But oil prices continue to rise and many analysts expect energy costs to climb still further in coming months giving the Fed no choice but to jack up interest rates more quickly than they wanted to. Meanwhile, analysts have become increasingly jittery about the value of the U.S. dollar sliding still further as Asian central banks in particular are beginning to sell off more of their greenback holdings.
Until now, though, the central bank policymakers have been able to tighten monetary policy more or less on their own terms, and the equities market has been climbing on an even keel without raising any red flags, either to the bulls or to the bears. Since June 2004, the Fed has been inching up rates by 25 basis points each time they meet, bringing up the benchmark federal funds target rate to 2.50 percent by February.
But while most economists expect the Fed to keep raising interest rates by another quarter-percentage-point when policymakers next meet March 22, the question remains whether the central bank will indeed be able to tighten policy "at a pace that is likely to be measured" in coming months. The single biggest wild card is the prospect of higher oil prices, while concerns about the dollar's value falling still further looms ever larger.
To date, the economy as a whole has been able to absorb the climbing energy costs, even as the price of crude oil continues to remain above $50 per barrel despite concerted attempts from the Organization of Petroleum Exporting Countries to bring it back down. But while prices at the pumps remain high and prove to be a major headache for drivers, it appears that energy costs are not yet making a significant dent on consumer spending. Moreover, businesses have proved that they do not yet need to pass on the higher production costs onto their customers due to fierce global competition to produce cheaper goods.
As for the greenback's value, analysts have been concerned about the growing trend of Asian central banks in particular selling off dollars. Indeed, the Bank for International Settlements reported earlier last week that Asian central banks on average cut back their dollar exposure to 67 percent in September 2004 from 81 percent three year earlier. Meanwhile, Japanese Prime Minister Junichiro Koizumi told lawmakers in parliament last week that Japan, which holds the biggest foreign reserves in the world, should consider reducing its dollar holdings. A further sell-off of dollars by foreigners would not only decrease the value of the greenback, but would also lead to a fall in the value of U.S. assets as well, which in turn would hurt the U.S. economy's growth prospects.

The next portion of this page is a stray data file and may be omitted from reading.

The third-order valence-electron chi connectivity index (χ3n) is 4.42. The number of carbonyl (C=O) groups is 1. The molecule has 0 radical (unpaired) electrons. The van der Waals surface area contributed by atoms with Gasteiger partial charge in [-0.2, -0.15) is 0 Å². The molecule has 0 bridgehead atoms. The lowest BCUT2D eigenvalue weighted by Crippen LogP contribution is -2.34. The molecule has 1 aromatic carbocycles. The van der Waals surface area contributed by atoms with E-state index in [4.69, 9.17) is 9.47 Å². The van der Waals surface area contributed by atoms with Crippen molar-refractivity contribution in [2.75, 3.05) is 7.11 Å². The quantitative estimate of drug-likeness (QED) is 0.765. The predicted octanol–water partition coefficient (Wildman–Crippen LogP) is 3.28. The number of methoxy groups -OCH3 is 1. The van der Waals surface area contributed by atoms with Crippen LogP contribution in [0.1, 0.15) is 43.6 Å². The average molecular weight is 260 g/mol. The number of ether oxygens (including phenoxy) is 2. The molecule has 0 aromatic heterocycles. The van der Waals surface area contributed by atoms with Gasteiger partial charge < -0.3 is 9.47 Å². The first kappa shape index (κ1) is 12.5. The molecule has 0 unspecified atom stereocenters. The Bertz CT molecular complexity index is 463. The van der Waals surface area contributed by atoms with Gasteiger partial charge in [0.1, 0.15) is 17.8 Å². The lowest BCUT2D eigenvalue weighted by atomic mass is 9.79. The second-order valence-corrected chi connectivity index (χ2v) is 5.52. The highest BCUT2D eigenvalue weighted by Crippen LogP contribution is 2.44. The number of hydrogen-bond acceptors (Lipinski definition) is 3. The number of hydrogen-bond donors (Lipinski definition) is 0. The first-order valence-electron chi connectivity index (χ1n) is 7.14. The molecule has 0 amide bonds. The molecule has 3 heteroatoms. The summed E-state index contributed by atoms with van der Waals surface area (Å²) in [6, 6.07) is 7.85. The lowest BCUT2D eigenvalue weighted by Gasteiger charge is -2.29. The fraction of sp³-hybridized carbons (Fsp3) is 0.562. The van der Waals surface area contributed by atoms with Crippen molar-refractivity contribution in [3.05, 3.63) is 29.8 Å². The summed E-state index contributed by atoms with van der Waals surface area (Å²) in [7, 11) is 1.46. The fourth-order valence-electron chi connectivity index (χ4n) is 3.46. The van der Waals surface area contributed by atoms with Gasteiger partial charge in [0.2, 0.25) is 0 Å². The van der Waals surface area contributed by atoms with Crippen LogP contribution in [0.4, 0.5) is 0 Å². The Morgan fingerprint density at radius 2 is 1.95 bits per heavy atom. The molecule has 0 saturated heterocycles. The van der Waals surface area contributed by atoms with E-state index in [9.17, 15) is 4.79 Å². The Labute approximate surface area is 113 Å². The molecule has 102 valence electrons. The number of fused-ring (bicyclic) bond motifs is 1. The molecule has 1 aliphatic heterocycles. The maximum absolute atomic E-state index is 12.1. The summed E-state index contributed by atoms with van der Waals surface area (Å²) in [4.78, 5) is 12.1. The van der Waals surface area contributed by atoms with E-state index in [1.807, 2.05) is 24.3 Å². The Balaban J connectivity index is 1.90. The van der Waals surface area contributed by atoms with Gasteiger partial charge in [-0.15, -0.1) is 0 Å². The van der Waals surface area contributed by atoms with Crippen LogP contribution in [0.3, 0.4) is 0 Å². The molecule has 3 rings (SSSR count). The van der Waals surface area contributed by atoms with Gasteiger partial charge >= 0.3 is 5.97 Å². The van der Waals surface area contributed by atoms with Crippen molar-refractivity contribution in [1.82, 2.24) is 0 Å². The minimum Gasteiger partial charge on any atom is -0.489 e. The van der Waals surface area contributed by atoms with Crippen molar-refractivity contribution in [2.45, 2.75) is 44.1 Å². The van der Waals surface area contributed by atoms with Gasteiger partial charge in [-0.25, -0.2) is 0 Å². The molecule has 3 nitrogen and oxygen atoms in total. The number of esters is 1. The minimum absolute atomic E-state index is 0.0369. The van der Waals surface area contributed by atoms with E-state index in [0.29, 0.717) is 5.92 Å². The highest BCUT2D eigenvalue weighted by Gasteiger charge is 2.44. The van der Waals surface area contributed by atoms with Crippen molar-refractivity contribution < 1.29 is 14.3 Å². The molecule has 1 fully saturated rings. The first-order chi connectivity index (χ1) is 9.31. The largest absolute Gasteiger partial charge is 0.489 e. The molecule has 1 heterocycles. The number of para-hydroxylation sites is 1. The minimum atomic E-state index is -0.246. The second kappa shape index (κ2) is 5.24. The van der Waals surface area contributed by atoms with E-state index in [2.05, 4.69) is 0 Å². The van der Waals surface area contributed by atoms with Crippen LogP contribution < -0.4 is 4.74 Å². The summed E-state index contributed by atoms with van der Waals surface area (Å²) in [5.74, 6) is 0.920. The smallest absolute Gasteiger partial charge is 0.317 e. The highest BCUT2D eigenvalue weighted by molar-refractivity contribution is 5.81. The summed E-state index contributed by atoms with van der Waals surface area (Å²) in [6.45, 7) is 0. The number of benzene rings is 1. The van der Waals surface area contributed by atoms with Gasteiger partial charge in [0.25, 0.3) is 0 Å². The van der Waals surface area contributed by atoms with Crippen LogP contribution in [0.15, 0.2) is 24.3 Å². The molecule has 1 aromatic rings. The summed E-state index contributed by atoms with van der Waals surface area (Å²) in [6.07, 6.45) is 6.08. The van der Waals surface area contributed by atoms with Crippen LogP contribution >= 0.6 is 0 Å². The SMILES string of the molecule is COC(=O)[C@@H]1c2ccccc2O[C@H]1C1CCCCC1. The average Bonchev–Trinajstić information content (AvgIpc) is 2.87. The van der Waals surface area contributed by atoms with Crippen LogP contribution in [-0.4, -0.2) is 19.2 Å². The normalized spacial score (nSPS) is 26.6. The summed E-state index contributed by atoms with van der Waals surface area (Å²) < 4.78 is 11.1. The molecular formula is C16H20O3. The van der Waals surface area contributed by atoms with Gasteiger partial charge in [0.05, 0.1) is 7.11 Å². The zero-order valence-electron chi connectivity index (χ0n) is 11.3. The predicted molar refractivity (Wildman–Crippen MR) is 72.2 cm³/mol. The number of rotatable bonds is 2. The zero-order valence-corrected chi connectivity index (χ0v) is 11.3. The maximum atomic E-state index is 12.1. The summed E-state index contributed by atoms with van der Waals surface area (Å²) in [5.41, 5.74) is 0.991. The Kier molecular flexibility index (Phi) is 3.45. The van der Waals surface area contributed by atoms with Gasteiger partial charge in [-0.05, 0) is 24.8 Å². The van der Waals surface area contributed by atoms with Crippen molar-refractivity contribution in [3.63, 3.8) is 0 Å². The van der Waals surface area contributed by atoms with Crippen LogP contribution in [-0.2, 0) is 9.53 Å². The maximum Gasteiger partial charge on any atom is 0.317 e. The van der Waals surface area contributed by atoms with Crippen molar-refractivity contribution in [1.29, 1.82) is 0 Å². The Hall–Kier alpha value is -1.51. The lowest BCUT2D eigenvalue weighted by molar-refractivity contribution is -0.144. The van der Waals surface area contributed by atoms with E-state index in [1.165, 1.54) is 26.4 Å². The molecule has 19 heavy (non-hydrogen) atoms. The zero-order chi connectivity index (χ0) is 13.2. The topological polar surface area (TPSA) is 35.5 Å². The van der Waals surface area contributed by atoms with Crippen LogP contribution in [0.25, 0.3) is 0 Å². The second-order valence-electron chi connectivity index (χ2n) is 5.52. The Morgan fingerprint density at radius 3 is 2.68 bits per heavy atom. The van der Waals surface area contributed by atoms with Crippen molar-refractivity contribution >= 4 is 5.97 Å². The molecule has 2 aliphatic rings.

So with the possibility of higher oil prices coupled with a further decline in the greenback's value, central bankers are having to grapple with fundamental issues affecting the U.S. economy that they by and large have no control over.
Nevertheless, analysts are getting increasingly anxious that the current circumstances of steady growth with little inflationary pressure is not sustainable and indeed, the bond market has already started taken into consideration since last week the possibility of higher inflation resulting as a result of climbing energy costs.
"The bond market had a rough week (last week), as investors became concerned that inflation might perk up, the Fed might drop its 'measured' phrase, and foreign central banks might diversify out of their dollar holdings," said Charles Lieberman, chief investment officer at Advisors Capital Management and former economist at the New York Fed.
That view was echoed by Brian Wesbury, chief economist at Griffin, Kubik, Stephens & Thompson, a Chicago-based investment bank.
"The wind is starting to blow hard and the anchor is drifting," Wesbury said, adding that Fed policymakers are "continuing to wrestle with language about a 'measured pace'".